Constant Craving: In A Material World


26 May - 10 June, Sat, Sun 10-4

 

Constant Craving - In A Material World showcases four artists’ responses to Dr Therese Kenyon's curatorial brief where she considers our drive to consume and the way we create meaning in a material world. Slivers of line between getting and having, collecting and hoarding, discarding and re-assignment, are explored in new work by Tara Axford, Paul Cooper, Christina Frank and Ariella Friend.
 
Tara Axford explores a bower bird tendency to ‘collect’ brightly coloured things. She plays with scale in her practice, and arranges pieces so they are viewed differently. Here she reveals her personal collections of new and ‘used’. The colours in these ‘collections’ underpin our daily lives - from the plastic toys of early childhood to the RGB screens we view. These colours also feature in the brightly lit aisles that sell us what we ‘need’. WHAT WE MUST GET. This is reflective of consumerism at its beginning and end.
 
The internet’s ever-present convenience and its desire to service our need for instant gratification is the backbone for the works of Paul Cooper in this ‘Constant Craving – in a Material World’ exhibition. Using Shakespeare’s idea of the witch as inspiration, Cooper is exploring the notion of satisfaction and how well the world wide web appeases cravings.
By the pricking of my thumbs,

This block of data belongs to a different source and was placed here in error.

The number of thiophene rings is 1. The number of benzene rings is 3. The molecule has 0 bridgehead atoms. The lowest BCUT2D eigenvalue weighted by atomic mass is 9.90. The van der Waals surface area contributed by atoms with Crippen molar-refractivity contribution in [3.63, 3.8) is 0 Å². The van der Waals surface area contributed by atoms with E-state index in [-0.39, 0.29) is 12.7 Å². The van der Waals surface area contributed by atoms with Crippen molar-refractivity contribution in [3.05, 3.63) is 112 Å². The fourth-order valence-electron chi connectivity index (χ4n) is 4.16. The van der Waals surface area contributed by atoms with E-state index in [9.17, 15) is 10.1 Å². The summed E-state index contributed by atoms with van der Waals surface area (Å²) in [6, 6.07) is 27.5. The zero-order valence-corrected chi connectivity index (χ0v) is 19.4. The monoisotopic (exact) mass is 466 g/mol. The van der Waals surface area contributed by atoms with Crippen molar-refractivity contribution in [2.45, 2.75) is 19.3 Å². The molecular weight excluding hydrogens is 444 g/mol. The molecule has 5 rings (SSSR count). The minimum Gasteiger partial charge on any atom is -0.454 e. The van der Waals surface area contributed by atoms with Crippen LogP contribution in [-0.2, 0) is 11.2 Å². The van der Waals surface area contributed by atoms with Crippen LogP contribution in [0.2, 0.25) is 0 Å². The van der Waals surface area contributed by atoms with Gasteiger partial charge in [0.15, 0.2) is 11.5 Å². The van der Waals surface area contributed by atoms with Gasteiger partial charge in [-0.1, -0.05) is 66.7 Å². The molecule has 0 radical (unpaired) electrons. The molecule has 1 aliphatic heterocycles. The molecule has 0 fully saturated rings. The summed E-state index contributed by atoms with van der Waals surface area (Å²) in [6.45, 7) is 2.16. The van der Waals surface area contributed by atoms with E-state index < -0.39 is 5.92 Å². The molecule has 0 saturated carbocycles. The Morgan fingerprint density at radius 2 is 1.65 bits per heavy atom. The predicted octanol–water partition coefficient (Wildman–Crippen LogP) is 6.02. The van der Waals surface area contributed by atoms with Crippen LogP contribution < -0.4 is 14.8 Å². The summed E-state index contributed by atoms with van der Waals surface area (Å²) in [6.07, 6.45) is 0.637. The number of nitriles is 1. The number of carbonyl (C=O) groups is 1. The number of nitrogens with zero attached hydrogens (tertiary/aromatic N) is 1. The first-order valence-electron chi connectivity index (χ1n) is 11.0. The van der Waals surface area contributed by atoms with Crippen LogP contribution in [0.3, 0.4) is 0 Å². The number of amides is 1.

Something wicked this way comes.
Open locks,
Whoever knocks – Macbeth Act 4, Scene 1
 
As spirit and soul, Christina Frank is interested in how we live ‘in a material world’: a question tackled by religions, responding to the anxiety of this tension, and the apparently universal human inclination to excess. Her sculptural installation is derived from a meandering series of influences, from Roman Jerusalem to Amazon backwaters, Ancient Egypt and the British Empire, to modern day Adelaide Botanic Gardens. Exploring the idea of ‘grace’ and its relationship to ‘craving’, between ‘receiving’ and ‘getting’, she considers in particular the story and life cycle of the extraordinary Victoria Amazonica Water Lily.
 
Ariella Friend’s body of work proposes a new landscape where what we throw away becomes part of what will become. It comprises sculptural forms that resemble nature yet feel strangely unfamiliar- existing somewhere in the gap between fiction and reality symbolizing an altered landscape, a place where the dualities of domination and loss are explored and the interconnectedness of all things is apparent.
 
Image top: exhibition view, below: detail Tara Axford